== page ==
Since the inception of cinema in India, with the legacy of producing and distributing Satyajit Ray’s “Jalsaghar”, “Aparajito” and also distributing Ray’s “Pather Panchali” and Ritwik Ghatak’s “Ajantrik” to name a few, Aurora Film Corporation has been the pillar of strength for supporting novel creative minds and enlightening the vision of noble cinema. The saga continues… (www.aurorafilmcorporation.com)

My Dinner With Tina

Why is this man making a hand-rabbit? Scroll down to find out.

If you missed my interview last night with the masterful Tina Brock of the IRC and would like to hear more about my mis/adventures in India, my work as a Fulbright Scholar and the nonfiction book I’m currently finishing, along with Tesla, ghosts, paan, religion, David Ives, and a few other surprises, you can catch it here on the IRC’s youtube channel:

 

 

A Postard From India

Photo by Sanhita Mukherjee.

I was honored and proud to be asked to write the foreword to the English version of this moving and vivid short story collection. Congratulations, translator Sanhita Mukherjee and Bengali author Raja Sinha  (also spelled in English Raja Singho). The Postcard Tales launched this weekend at the Chennai Book Fair in India.

Here’s where you can get it:

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FOREWORD

Jamaica Kincaid once wrote, A great piece of literature encompasses all that is and all that will be.

Yes, this applies even to short stories.

A great short story stands alone. It is not an excerpt from a novel or a vague synopsis of a longer story crammed into a predetermined word count. A great short story is a stolen glance through a window into someone else’s life. The best ones leave us with a sense of “sweet sorrow,” a yearning to linger there on the sidewalk a little longer even though we must press on to our own destinations. Such stories don’t need a contrived cliffhanger ending in order to leave us dying to know what happens next. They accomplish that effect through more organic and nuanced means.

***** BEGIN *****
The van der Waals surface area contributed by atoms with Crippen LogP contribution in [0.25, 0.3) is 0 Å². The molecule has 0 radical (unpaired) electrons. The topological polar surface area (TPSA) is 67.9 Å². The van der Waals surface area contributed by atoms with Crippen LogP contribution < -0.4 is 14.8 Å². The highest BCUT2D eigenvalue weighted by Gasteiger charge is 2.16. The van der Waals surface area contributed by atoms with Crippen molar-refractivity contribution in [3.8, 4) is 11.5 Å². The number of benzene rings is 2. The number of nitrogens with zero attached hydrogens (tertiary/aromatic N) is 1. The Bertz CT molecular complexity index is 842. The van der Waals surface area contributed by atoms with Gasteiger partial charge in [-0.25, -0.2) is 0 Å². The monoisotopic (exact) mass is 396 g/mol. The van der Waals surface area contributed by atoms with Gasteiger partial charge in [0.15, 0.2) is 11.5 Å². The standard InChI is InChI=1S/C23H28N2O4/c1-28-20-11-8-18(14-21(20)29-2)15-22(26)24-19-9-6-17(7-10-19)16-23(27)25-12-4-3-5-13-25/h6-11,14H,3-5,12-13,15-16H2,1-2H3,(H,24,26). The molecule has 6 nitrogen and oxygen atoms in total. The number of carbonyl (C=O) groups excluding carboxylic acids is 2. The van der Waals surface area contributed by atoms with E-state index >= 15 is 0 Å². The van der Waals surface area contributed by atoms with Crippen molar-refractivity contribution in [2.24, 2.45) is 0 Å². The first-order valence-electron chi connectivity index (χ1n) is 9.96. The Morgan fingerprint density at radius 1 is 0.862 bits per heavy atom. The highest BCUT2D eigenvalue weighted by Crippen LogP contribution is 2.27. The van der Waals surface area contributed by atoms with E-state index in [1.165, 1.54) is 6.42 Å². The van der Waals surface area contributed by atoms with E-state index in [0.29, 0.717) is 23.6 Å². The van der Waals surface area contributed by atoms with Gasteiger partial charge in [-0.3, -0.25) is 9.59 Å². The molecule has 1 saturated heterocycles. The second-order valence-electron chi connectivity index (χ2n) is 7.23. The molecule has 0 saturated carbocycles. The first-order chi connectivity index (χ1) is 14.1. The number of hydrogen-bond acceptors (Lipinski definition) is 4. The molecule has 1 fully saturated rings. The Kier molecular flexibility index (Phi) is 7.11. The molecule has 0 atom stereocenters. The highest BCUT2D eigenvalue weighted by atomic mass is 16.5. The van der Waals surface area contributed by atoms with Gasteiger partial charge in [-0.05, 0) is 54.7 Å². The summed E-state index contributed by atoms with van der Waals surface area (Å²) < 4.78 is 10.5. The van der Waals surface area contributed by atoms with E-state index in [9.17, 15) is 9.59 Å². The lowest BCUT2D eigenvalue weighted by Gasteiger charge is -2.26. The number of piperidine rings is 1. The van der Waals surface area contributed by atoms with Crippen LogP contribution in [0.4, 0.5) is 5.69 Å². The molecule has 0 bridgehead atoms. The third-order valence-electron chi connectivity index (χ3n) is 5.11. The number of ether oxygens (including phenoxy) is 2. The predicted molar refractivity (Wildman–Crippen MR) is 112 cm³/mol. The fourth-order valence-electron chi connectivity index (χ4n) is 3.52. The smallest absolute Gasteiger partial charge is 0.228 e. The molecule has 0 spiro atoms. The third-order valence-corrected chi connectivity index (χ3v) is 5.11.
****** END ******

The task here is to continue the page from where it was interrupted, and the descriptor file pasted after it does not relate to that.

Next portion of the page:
The first short stories I experienced were fairy tales read to me by my mother before I was old enough to go to school. Then came the Jack Tales, a unique feature of my Appalachian upbringing. Later I would discover the short stories of Rabindranath Tagore, Flannery O’Connor, Shirley Jackson, John Cheever, Edgar Allan Poe. Some capture the human condition with horror, others with humor, others with nightmarish satire. They have all left me comforted in knowing I wasn’t the only one experiencing life’s suffering; that in some way it’s communal, that we’re all in it together. They left me satisfied, but a little bit sad to see them go.

The stories in this collection have captivated me in the same ways. They are unique to India but they are universal to all of us. From the self-mutilation in “Primeval” that I will never be able to expunge from my mind, to the smell of burning books in “The Five Windows,” to the heart- wrenching revelations of a condemned young woman moments before her execution, along with the unspoken and timely themes that accompany them, Raja Sinha has left me haunted.

Even so, I was eager to turn the page and peer through the next glass, following along with the author’s appraisals and inquiries into life, culture, society and survival. May you be moved by his investigations at least half as much as me.

Jeffrey Stanley

Fulbright-Nehru Scholar

New York University